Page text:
"I'm not going to sit here and say I didn't have times where I was like man, it'd feel good to have some money in my pocket, but at the same time college life is a great experience," Smart said. "The ultimate goal was for me to go to the NBA. Well guess what -- I'm still having the chance to go to the NBA. Everybody has the right to voice their own opinions, but they're not living my life."
It's understandable why Smart wanted to be a kid for one more year. For most of his childhood, his weekends were filled with AAU games and practices, while his friends were going to parties and dances. He grew up in a rough area of Lancaster, Texas, just outside Dallas. "I wouldn't say it was the worst neighborhood, but it wasn't the best, either," he said. As the youngest of four boys, Smart either shared a room with his older brothers or slept on a couch in the living room. "Until I got to college, I never had a room to myself," he said.
Thus, when it came time to choose between the NBA's money and another year in Stillwater, Smart decided the money could wait. "I was living the life," he said. "I didn't have to pay rent. I got to walk around campus and everybody knew who I was. College was the first time I had weekends just to go out and have fun with my friends. I didn't want to be regretting 30 years from now that I didn't fully enjoy my college experience."
Smart was fortunate to have two loving parents raise him, but because his mother and father both worked, they rarely attended his basketball games on the weekends. The family had a roof over their heads and food on the table, but they had their share of struggles. Smart's mother spent much of her time taking care of her brother, who is paralyzed from the waist down. When Smart was 9 years old, one of his brothers, Todd, died of leukemia at the age of 33 (that's why Marcus wears that number on his jersey). Another brother, Michael, almost died of a drug overdose a few months later.
Yet, despite these challenges, no one in Smart's family pressured him to turn pro last year. Sadly, that is rarely the case for young men in his situation. "You see a lot of parents push their kids out the door because at that time, that's what they need," Smart said. "But my mom was so supportive of me it was crazy. Whatever decision I made, it was going to be what I wanted to do."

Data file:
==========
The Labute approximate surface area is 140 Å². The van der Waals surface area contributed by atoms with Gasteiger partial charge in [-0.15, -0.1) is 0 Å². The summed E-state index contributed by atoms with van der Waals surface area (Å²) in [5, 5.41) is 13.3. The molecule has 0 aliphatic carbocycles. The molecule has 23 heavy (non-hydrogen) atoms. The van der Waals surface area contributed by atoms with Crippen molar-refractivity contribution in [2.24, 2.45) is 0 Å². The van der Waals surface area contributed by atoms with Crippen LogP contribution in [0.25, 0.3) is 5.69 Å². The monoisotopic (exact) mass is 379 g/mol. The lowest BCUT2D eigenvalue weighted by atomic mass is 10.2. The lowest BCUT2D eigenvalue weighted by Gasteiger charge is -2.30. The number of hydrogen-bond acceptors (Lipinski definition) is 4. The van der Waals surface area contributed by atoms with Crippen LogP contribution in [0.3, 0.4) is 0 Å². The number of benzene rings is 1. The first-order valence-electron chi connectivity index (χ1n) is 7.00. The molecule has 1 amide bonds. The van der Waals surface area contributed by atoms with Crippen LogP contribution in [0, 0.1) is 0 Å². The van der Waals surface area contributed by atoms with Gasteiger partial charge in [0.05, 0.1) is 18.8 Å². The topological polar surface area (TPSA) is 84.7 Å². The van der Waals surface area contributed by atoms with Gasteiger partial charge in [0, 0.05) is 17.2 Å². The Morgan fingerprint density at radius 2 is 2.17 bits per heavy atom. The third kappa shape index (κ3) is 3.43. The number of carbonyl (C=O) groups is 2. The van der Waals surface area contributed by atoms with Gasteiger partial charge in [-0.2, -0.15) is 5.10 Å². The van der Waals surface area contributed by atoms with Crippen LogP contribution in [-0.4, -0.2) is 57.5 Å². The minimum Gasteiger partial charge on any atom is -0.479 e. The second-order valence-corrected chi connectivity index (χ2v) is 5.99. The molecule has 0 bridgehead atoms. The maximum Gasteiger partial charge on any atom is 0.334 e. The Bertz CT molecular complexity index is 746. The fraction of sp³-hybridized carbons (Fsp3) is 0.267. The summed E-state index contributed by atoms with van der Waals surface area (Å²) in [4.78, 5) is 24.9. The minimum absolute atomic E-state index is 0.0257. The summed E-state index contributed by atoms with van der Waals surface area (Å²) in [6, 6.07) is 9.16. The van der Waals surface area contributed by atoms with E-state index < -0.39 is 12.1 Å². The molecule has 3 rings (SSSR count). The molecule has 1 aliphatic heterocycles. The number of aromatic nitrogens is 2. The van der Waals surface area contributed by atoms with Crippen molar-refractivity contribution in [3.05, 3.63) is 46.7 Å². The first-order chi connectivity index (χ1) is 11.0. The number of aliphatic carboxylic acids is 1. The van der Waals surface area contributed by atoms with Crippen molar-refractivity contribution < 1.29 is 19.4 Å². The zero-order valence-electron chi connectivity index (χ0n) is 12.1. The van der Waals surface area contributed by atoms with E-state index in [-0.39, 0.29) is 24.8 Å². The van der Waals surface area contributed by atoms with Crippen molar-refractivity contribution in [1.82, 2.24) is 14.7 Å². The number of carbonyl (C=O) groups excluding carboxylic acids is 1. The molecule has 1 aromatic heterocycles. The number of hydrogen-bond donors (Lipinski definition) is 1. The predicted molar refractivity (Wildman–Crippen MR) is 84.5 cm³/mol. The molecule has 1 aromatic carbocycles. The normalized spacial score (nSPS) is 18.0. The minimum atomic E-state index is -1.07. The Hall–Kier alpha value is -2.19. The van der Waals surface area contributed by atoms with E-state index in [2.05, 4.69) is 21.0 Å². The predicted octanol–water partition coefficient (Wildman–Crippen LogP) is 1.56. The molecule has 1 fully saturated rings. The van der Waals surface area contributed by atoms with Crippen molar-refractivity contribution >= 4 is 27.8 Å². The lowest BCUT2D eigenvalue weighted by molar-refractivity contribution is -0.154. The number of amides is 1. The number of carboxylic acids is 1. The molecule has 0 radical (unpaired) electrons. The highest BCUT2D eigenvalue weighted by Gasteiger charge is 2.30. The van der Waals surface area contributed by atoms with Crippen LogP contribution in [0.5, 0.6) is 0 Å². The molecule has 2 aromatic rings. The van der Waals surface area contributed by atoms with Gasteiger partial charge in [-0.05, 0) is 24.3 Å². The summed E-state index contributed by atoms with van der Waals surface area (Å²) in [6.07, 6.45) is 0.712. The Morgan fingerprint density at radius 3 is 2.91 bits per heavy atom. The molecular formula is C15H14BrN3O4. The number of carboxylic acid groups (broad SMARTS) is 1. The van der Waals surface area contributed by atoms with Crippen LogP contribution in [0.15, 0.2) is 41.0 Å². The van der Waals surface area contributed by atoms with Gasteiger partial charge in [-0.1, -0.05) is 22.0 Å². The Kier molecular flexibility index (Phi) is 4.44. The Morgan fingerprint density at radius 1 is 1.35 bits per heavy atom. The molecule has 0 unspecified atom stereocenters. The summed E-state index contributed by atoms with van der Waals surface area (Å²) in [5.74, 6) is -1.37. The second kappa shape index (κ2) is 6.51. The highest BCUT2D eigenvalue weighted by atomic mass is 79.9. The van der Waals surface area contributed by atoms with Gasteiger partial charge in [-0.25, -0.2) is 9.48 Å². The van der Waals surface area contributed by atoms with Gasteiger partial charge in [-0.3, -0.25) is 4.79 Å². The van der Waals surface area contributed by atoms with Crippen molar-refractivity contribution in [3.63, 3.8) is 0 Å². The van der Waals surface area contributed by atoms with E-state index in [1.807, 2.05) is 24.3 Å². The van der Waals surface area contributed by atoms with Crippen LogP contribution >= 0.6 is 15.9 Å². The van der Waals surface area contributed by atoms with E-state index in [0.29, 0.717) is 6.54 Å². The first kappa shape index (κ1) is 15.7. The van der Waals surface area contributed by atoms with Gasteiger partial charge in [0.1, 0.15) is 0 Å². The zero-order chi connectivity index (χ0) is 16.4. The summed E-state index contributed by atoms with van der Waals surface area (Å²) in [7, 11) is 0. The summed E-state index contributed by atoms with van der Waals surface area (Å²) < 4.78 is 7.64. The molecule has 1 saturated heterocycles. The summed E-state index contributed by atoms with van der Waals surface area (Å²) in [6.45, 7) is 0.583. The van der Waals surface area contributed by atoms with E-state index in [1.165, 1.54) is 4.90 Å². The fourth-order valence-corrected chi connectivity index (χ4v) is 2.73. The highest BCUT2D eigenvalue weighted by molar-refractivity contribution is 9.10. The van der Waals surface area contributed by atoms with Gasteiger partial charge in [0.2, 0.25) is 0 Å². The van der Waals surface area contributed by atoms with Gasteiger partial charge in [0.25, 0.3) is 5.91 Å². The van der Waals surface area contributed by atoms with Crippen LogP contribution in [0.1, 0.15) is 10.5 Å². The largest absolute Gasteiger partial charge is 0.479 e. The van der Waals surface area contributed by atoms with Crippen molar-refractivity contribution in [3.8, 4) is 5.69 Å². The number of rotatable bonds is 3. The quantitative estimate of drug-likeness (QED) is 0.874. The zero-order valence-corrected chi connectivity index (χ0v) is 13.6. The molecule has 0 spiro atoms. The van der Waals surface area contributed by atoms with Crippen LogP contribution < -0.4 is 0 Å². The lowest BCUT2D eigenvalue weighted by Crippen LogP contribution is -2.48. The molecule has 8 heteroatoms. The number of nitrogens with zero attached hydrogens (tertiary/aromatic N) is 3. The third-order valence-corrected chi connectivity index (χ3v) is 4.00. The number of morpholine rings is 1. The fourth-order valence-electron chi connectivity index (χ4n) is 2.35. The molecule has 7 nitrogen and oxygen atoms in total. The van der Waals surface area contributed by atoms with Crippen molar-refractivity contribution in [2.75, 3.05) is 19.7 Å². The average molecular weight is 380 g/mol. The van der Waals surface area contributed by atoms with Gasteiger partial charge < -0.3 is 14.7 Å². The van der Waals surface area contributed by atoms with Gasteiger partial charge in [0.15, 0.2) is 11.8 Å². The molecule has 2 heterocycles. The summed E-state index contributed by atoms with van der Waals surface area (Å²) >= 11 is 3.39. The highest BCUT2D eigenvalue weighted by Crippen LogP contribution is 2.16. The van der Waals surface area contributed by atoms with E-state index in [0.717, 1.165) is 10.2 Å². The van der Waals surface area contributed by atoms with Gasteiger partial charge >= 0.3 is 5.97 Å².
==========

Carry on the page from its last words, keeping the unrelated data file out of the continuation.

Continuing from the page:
Smart's sophomore season started in promising fashion and included a 39-point outburst in a win over Memphis in November. From there, he suffered a steady fall from grace, which bottomed out with the ugly incident at Texas Tech. Smart recognizes that he will always be remembered for what happened that night, but when asked about it last week, he expressed more resignation than remorse. "Do I regret it? Yes, I do, just because as an athlete and being in that light, that's not how you're supposed to act," Smart said. "But I can't take it back. It happened. It was just a lesson for everybody to learn."
Nor does Smart back off from his contention that the fan, Jeff Orr, called him the N-word, even though nobody else heard him say it and the GoPro camera under the bench never picked it up, though it did record Orr calling Smart "a piece of crap." "It's my word against his. I'm not really going to go back on that," Smart said. "I don't even want to talk about it. If I'm too busy looking in the past, how can I see what's in front of me?"
The particulars are less important than what the incident revealed -- namely, that Smart has had a difficult time controlling his temper on the court. That could be problematic, especially in the likely event that he is drafted by a bad team. "Anger is not a problem for me," he insisted. "Having that drive is what makes me a competitor. Sometimes your competitive nature can take over and you have to find that line to balance it out."
Smart also remains unapologetic about the way he plays. Reminded that the NBA issues fines for flopping, Smart shook his head. "They won't fine me because it's going to be legit," he said. "I don't understand what people call flopping. Isn't drawing a foul what you're supposed to do? When you're driving, you throw your body. You draw a foul. If that's a flop, then everybody flops because everybody's trying to draw a foul."
Frankly, it is hard to imagine Smart being a flop in the NBA. His talent and work ethic are undeniable, and wherever he has gone he has drawn rave reviews for his character and leadership skills. He made some mistakes along the way, but because of that he will enter the NBA more prepared to be a professional. "The whole point of college is to find yourself, to figure out things before you go into the real world," he said. "So I have no complaints. I'm blessed. I'm going to get to do something I love to do and get paid a lot of money for it. Whichever team picks me, I'm going to make sure that they're not disappointed."